Banking nightmares leave Ramsay with lack of appetite for expansion

By Cahal Milmo

For Britain's most insatiable and hyperactive celebrity chef it was a moment to savour. A year after opening his first restaurant in Paris and seeing it branded "boring, pompous and very expensive" by France's most acerbic food critic, Gordon Ramsay proclaimed the award this week of two Michelin stars for the eatery as a "real career high for me".

But if the addition of two more gongs to Ramsay's global haul of 10 Michelin stars amounted to a "triumph" of his ephemeral talents with blackberry foams and carpaccios of octopus, it came with a solid side-serving of humble pie. While the accolades continue to roll in, the 41-year-old masterchef is having to retrench his empire after suffering a series of financial and reputational setbacks.

In the week that Ramsay had to admit to "inaccuracies" in his claims to have played for the Glasgow Rangers first team, The Independent understands he has surrendered control of his "stunning" restaurant in Prague. Ramsay has also admitted to breaking banking covenants and been slapped with a £1,500 fine for filing his accounts six months late.

Amid revelations that Ramsay has had to provide £1.6m of his own money to reassure bankers, The Independent has been told that the breakneck pace of expansion by Gordon Ramsay Holdings (GRH) – the UK-based private company that runs his restaurant operations – will slow dramatically and plans for a flotation next year have been put on hold.

A spokesman for the chef denied there were imminent moves to go to the stock market but a source with knowledge of the plans said: "The recession has come at precisely the wrong time – the masterplan has come off the rails. Any flotation is now a very, very long way off."

The chef has long grown used to batting off critics of his lack of kitchen time by pointing out that no one expects Giorgio Armani to stitch every one of the suits that bears his name. But away from his eateries in Versailles (where he picked up his two most recent Michelin stars) or New York, he gave no answer yesterday to the questions raised in Companies House, Cardiff, where a 36-page document was deposited by GRH last Friday.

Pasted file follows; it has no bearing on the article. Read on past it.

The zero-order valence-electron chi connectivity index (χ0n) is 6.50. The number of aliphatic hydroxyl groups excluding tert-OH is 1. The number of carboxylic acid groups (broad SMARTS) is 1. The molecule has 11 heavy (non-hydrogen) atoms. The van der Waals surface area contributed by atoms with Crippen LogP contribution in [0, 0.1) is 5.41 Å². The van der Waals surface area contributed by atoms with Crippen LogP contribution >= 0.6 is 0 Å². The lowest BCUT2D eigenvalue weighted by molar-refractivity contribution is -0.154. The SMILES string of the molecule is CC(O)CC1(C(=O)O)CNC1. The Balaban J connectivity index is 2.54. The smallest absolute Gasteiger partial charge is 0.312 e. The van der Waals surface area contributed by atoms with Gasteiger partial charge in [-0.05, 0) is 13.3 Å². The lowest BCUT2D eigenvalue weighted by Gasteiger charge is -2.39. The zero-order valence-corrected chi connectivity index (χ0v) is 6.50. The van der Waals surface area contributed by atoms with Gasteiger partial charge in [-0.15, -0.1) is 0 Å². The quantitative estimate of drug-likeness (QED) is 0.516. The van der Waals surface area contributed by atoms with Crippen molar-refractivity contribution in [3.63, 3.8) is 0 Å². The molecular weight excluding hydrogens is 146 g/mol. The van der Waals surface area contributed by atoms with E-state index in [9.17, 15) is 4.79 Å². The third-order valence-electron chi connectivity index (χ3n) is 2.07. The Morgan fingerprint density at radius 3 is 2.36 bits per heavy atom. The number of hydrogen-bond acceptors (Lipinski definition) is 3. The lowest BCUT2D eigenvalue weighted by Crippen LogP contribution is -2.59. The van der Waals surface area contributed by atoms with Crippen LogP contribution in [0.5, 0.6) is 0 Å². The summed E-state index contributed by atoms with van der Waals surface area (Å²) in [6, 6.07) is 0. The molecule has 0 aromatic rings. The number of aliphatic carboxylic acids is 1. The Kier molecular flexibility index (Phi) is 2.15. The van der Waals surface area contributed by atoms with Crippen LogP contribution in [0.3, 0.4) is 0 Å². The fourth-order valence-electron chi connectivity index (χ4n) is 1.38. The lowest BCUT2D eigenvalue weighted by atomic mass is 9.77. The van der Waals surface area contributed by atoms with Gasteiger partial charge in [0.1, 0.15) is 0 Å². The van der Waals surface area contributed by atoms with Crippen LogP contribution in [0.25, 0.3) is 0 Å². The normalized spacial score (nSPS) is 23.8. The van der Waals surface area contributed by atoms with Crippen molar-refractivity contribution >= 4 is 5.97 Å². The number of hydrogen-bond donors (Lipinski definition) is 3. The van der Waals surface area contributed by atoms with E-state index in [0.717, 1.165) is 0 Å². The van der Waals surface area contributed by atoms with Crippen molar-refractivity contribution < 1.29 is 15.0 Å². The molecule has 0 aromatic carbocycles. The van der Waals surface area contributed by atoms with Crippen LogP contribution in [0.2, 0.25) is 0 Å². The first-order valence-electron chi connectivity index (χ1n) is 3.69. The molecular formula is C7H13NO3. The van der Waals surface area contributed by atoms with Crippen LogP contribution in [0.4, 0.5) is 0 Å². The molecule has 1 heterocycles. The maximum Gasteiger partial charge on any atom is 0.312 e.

The arrival of the company's accounts for 2007 six months after the final deadline generated a £1,500 fine for late filing. The papers showed GRH had breached its banking covenants in 2007 – promises made to its lenders providing its £6.13m overdraft – and that Ramsay has had to give a £1.6m personal guarantee to ensure it can pay its debts.

GRH declined to comment on whether the breaches had continued in 2008 beyond confirming that it now has a £10.5m facility with the troubled Royal Bank of Scotland. The restaurant group said: "The current economic conditions create uncertainty over the availability of bank finance in the foreseeable future."

The declarations were not the only evidence that the chef is having to work hard to put his finances on as robust a footing as some of the language he uses to lambast the beneficiaries of his expertise on his Kitchen Nightmares and Hell's Kitchen shows.

His company is no longer in day-to-day charge of its Maze restaurant, opened in Prague 15 months ago, and has returned control to the Hilton hotel in the Czech capital. GRH insisted the decision was "mutual" with Ramsay continuing to "offer support with regard to menu planning". The company declined to comment on suggestions that a similar move is being contemplated for some of Ramsay's other non-UK operations.

With 2007 profits of £3.05m, turnover increasing at a rate of nine per cent a year, a rash of launches such as Angela Hartnett's Murano and an estimated income of £2m a year from his television shows, supporters of Ramsay say he is far from having to hand over the keys to his restaurants to his bankers.

But there is little doubt that the Ramsay publicity machine has hit a rough patch. Earlier this year he parted company with his PR trouble-shooter, Gary Farrow, credited with steering him through the storm of publicity generated last year by tabloid allegations of a seven-year affair with "professional mistress" Sarah Symonds. Friends of Ramsay have said that questions from his wife, Tana, about why he needed an adept tabloid fireman such as Farrow after the chef assured her no such allegations would surface again may have prompted the decision to dispense with the PR man's services.

Long-term observers of Ramsay's culinary exploits say he needs to refocus on what he does best. Richard Harden, co-editor of the Harden's Restaurant Guide, said: "I would like to see a little humility in the Ramsay camp. He can have the television career and he can have the world-beating restaurants but really, can he have both?"